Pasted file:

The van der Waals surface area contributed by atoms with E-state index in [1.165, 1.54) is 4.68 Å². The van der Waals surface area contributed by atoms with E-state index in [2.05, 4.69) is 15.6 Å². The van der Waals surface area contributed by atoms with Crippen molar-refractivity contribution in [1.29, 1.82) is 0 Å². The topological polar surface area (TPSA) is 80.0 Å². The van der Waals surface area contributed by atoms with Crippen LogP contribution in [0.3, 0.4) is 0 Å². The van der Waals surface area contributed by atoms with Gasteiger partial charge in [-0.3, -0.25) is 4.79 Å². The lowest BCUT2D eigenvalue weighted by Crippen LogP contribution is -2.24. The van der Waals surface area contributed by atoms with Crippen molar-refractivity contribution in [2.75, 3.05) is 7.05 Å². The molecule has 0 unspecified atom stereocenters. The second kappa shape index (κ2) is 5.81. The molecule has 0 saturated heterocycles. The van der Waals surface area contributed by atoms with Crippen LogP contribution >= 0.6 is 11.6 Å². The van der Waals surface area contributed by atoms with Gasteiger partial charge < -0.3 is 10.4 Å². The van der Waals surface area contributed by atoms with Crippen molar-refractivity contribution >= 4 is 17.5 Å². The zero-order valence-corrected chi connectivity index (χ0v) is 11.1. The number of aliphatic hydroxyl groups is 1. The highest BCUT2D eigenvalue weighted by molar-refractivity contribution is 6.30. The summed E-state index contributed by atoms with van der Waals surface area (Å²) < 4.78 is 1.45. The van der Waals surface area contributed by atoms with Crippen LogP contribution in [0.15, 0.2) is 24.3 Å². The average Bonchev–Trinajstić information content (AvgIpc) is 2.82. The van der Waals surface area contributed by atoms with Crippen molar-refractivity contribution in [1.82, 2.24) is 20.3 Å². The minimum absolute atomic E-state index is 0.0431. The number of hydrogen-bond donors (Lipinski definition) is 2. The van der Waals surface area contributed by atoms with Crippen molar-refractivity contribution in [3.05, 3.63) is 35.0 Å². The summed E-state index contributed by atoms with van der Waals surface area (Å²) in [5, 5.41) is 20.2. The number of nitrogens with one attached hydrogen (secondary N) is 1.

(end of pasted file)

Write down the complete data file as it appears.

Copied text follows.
The van der Waals surface area contributed by atoms with E-state index in [1.165, 1.54) is 4.68 Å². The van der Waals surface area contributed by atoms with E-state index in [2.05, 4.69) is 15.6 Å². The van der Waals surface area contributed by atoms with Crippen molar-refractivity contribution in [1.29, 1.82) is 0 Å². The topological polar surface area (TPSA) is 80.0 Å². The van der Waals surface area contributed by atoms with Crippen LogP contribution in [0.3, 0.4) is 0 Å². The van der Waals surface area contributed by atoms with Gasteiger partial charge in [-0.3, -0.25) is 4.79 Å². The lowest BCUT2D eigenvalue weighted by Crippen LogP contribution is -2.24. The van der Waals surface area contributed by atoms with Crippen molar-refractivity contribution in [2.75, 3.05) is 7.05 Å². The molecule has 0 unspecified atom stereocenters. The second kappa shape index (κ2) is 5.81. The molecule has 0 saturated heterocycles. The van der Waals surface area contributed by atoms with Crippen LogP contribution >= 0.6 is 11.6 Å². The van der Waals surface area contributed by atoms with Gasteiger partial charge < -0.3 is 10.4 Å². The van der Waals surface area contributed by atoms with Crippen molar-refractivity contribution >= 4 is 17.5 Å². The zero-order valence-corrected chi connectivity index (χ0v) is 11.1. The number of aliphatic hydroxyl groups is 1. The highest BCUT2D eigenvalue weighted by molar-refractivity contribution is 6.30. The summed E-state index contributed by atoms with van der Waals surface area (Å²) < 4.78 is 1.45. The van der Waals surface area contributed by atoms with Crippen LogP contribution in [0.15, 0.2) is 24.3 Å². The average Bonchev–Trinajstić information content (AvgIpc) is 2.82. The van der Waals surface area contributed by atoms with Crippen molar-refractivity contribution in [1.82, 2.24) is 20.3 Å². The minimum absolute atomic E-state index is 0.0431. The number of hydrogen-bond donors (Lipinski definition) is 2. The van der Waals surface area contributed by atoms with Crippen molar-refractivity contribution in [3.05, 3.63) is 35.0 Å². The summed E-state index contributed by atoms with van der Waals surface area (Å²) in [5, 5.41) is 20.2. The number of nitrogens with one attached hydrogen (secondary N) is 1.